Monday, March 22, 2021

Thailand, complex and fascinating (Following folktales around the world 194. - Thailand)

Today I continue the blog series titled Following folktales around the world! If you would like to know what the series is all about, you can find the introduction post here. You can find all posts here, or you can follow the series on Facebook!

Fascinating Folktales of Thailand
Thanapol Lamduan Chadchaidee
BooksMango, 2014.

This book is true to its title: it was one of the best ones I read for this challenge. It was written by a Thai author who personally translated the tales into English. The text is a bit strange at points (e.g. "palace police" instead of "palace guards"), but it did not take anything away from the enjoyment of the stories.
The only thing I was disappointed by is that the tales are included in a shortened, summarized version (because otherwise they would have been too long for the volume). They are mostly told in short basic sentences ("Prince and princess met. Fell in love. Married. A giant attacked the palace. The prince defeated it." etc.). But even so, they are still exciting and interesting, mostly because of their colorful complexity. I would love to read the more extensive versions...


The first story I liked was about an ungrateful man who helped a beggar and received magic powers in exchange: he could make any tree burst into flowers and fruit with his touch, in any season. He used his power to grow rich, however when he was too ashamed to admit it was given to him by a beggar, the power went away.
The story of Krai Thong was about a conflict between people and crocodiles - crocodiles could take on human forms, and their daughters even married mortal men.
By far my favorite story was the God of Three Seasons. Three deities who were very good friends wanted to be born to earth together, but a mistake was made, and they all ended up sharing one body. The body changed with the seasons - winter, summer, rain - into a man, a woman, or a giant respectively. The whole story is very long and complex, but you can always tell what season it is by what form the hero is in. They had a wife, a husband, children, and a whole lot of adventures. 
The Garuda, who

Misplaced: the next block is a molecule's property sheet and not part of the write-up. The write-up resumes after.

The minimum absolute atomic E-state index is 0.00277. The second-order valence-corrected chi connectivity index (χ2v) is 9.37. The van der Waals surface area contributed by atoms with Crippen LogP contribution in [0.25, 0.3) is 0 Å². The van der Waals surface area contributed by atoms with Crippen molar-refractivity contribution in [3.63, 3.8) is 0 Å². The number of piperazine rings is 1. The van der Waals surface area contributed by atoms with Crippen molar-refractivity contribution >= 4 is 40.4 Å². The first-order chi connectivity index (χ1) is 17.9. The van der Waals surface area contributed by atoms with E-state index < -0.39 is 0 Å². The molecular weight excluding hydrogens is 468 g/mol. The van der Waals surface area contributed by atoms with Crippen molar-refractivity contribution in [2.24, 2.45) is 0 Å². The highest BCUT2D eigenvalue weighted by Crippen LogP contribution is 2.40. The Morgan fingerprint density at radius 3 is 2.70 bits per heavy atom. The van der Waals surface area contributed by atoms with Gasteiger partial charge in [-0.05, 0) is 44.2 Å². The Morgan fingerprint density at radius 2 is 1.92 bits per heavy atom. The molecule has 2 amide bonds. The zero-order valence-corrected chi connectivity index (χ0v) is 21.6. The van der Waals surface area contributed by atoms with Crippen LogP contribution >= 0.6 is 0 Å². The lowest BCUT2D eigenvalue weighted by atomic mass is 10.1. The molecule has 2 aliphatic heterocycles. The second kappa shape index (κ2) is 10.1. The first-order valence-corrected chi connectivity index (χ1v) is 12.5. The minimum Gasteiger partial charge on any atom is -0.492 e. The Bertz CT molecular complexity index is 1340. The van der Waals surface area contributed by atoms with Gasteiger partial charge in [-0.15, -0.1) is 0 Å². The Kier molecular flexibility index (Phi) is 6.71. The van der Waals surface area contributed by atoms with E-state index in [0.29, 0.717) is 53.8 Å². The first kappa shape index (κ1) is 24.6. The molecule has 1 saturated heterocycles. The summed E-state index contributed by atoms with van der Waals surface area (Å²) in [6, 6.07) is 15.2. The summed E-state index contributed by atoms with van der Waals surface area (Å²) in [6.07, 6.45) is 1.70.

appears in multiple
There were multiple small moments in the stories that I really liked. In one, there was an assassin who could swim in earth as if it was water, and he could pop up from the ground anywhere. In another, there was a tree with colorful leaves, and each color turned the person who ate the leaf into a different animal. One story featured a hermit who walked around with his eyes bandaged because whatever he looked at way burned to ash (hello, Scott Summers). There was also an evil Christian priest, and a passive-aggressive talking cat that accompanied a persecuted princess through her adventures.
I liked it that in most stories villains were exiled or reprimanded rather than killed, saying hate can't be erased by vengeance, and karma will take care of them anyway (while killing them would have added to the hero's negative karma). Buddhist values showed up in multiple stories, for example in endings that went "everyone who committeed good deeds lived happily."


Many motifs were familiar from European tales. There was a false bride, babies exchanged for puppies, baby put into the river in a basket, princes and princesses disguised in animal skins, dead wives turning into trees, a girl born from bamboo, and even a silent princess. One story resembled Grimm's Queen Bee (here a fruit fly helped select the real princess from a crowd of identical women), another the Golden-haired twins, and the Golden-haired gardener tale type seemed especially popular in Thailand.
There was a frog bride type tale, except here it was a prince who came out of his hiding place and cleaned his family's house while they were away (we like domestic princes). There were shapeshifting demons and magic arrows I knew from the Ramakien, the Thai version of the Ramayana.
The most interesting connection was the Weaverbird story, which was made up of three parts, all three familiar from the Tibetan Tales of the Golden Corpse. One was a version of the Silent Princess, one was about a girl who remembered her previous lives, and one was the tale of the wandering (body-snatching) spirit. It was a fascinating tale with some very logical explanations.

Where to next?

No comments:

Post a Comment